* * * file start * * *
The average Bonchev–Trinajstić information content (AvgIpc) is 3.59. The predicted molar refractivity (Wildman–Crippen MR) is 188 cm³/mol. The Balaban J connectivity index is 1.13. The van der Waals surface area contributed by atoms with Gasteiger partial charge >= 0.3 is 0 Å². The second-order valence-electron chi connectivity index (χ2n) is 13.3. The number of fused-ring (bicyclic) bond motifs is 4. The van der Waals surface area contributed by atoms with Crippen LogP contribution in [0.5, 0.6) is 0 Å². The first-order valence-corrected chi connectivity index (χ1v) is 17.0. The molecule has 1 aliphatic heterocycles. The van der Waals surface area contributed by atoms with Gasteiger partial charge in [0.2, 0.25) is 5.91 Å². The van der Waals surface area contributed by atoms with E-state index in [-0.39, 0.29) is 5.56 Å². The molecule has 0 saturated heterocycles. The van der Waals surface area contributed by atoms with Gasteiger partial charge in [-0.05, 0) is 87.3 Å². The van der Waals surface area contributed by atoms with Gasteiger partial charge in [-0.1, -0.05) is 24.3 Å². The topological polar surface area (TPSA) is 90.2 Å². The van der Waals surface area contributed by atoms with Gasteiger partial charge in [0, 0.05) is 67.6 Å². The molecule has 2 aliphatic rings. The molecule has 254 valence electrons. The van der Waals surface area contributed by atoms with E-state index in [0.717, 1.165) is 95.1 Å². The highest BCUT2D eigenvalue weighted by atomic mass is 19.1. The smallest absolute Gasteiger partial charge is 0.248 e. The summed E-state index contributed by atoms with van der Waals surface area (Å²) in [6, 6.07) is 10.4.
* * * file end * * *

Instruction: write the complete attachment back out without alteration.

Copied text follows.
The average Bonchev–Trinajstić information content (AvgIpc) is 3.59. The predicted molar refractivity (Wildman–Crippen MR) is 188 cm³/mol. The Balaban J connectivity index is 1.13. The van der Waals surface area contributed by atoms with Gasteiger partial charge >= 0.3 is 0 Å². The second-order valence-electron chi connectivity index (χ2n) is 13.3. The number of fused-ring (bicyclic) bond motifs is 4. The van der Waals surface area contributed by atoms with Crippen LogP contribution in [0.5, 0.6) is 0 Å². The first-order valence-corrected chi connectivity index (χ1v) is 17.0. The molecule has 1 aliphatic heterocycles. The van der Waals surface area contributed by atoms with Gasteiger partial charge in [0.2, 0.25) is 5.91 Å². The van der Waals surface area contributed by atoms with E-state index in [-0.39, 0.29) is 5.56 Å². The molecule has 0 saturated heterocycles. The van der Waals surface area contributed by atoms with Gasteiger partial charge in [-0.05, 0) is 87.3 Å². The van der Waals surface area contributed by atoms with Gasteiger partial charge in [-0.1, -0.05) is 24.3 Å². The topological polar surface area (TPSA) is 90.2 Å². The van der Waals surface area contributed by atoms with Gasteiger partial charge in [0, 0.05) is 67.6 Å². The molecule has 2 aliphatic rings. The molecule has 254 valence electrons. The van der Waals surface area contributed by atoms with E-state index in [0.717, 1.165) is 95.1 Å². The highest BCUT2D eigenvalue weighted by atomic mass is 19.1. The smallest absolute Gasteiger partial charge is 0.248 e. The summed E-state index contributed by atoms with van der Waals surface area (Å²) in [6, 6.07) is 10.4.